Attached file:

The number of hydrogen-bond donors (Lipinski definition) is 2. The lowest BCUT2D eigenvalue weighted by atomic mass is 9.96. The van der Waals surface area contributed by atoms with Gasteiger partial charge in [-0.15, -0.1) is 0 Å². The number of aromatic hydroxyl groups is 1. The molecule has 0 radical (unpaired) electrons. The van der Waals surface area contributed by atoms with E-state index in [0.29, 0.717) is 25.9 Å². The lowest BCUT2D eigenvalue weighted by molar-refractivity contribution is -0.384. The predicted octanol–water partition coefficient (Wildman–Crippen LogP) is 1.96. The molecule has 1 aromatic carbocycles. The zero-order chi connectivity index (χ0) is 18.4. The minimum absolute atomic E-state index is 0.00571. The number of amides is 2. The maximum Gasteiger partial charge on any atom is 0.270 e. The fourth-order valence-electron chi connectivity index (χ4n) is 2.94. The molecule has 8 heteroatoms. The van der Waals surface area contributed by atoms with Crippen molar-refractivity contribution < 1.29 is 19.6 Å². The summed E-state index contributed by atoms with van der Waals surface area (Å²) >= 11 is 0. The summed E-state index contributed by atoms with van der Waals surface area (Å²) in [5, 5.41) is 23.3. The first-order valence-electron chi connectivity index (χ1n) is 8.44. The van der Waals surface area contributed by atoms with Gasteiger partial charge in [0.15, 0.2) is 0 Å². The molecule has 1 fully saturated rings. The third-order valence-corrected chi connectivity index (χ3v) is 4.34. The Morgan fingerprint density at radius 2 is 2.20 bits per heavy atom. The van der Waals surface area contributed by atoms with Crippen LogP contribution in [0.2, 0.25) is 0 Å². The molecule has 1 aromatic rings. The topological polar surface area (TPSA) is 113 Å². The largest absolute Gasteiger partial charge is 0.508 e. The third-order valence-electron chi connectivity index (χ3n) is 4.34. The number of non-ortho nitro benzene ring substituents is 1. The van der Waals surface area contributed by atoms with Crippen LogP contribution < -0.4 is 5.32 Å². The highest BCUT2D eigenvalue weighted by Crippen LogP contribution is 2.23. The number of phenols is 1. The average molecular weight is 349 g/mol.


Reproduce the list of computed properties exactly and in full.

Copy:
The number of hydrogen-bond donors (Lipinski definition) is 2. The lowest BCUT2D eigenvalue weighted by atomic mass is 9.96. The van der Waals surface area contributed by atoms with Gasteiger partial charge in [-0.15, -0.1) is 0 Å². The number of aromatic hydroxyl groups is 1. The molecule has 0 radical (unpaired) electrons. The van der Waals surface area contributed by atoms with E-state index in [0.29, 0.717) is 25.9 Å². The lowest BCUT2D eigenvalue weighted by molar-refractivity contribution is -0.384. The predicted octanol–water partition coefficient (Wildman–Crippen LogP) is 1.96. The molecule has 1 aromatic carbocycles. The zero-order chi connectivity index (χ0) is 18.4. The minimum absolute atomic E-state index is 0.00571. The number of amides is 2. The maximum Gasteiger partial charge on any atom is 0.270 e. The fourth-order valence-electron chi connectivity index (χ4n) is 2.94. The molecule has 8 heteroatoms. The van der Waals surface area contributed by atoms with Crippen molar-refractivity contribution < 1.29 is 19.6 Å². The summed E-state index contributed by atoms with van der Waals surface area (Å²) >= 11 is 0. The summed E-state index contributed by atoms with van der Waals surface area (Å²) in [5, 5.41) is 23.3. The first-order valence-electron chi connectivity index (χ1n) is 8.44. The van der Waals surface area contributed by atoms with Gasteiger partial charge in [0.15, 0.2) is 0 Å². The molecule has 1 fully saturated rings. The third-order valence-corrected chi connectivity index (χ3v) is 4.34. The Morgan fingerprint density at radius 2 is 2.20 bits per heavy atom. The van der Waals surface area contributed by atoms with Crippen LogP contribution in [0.2, 0.25) is 0 Å². The molecule has 1 aromatic rings. The topological polar surface area (TPSA) is 113 Å². The largest absolute Gasteiger partial charge is 0.508 e. The third-order valence-electron chi connectivity index (χ3n) is 4.34. The number of non-ortho nitro benzene ring substituents is 1. The van der Waals surface area contributed by atoms with Crippen LogP contribution < -0.4 is 5.32 Å². The highest BCUT2D eigenvalue weighted by Crippen LogP contribution is 2.23. The number of phenols is 1. The average molecular weight is 349 g/mol.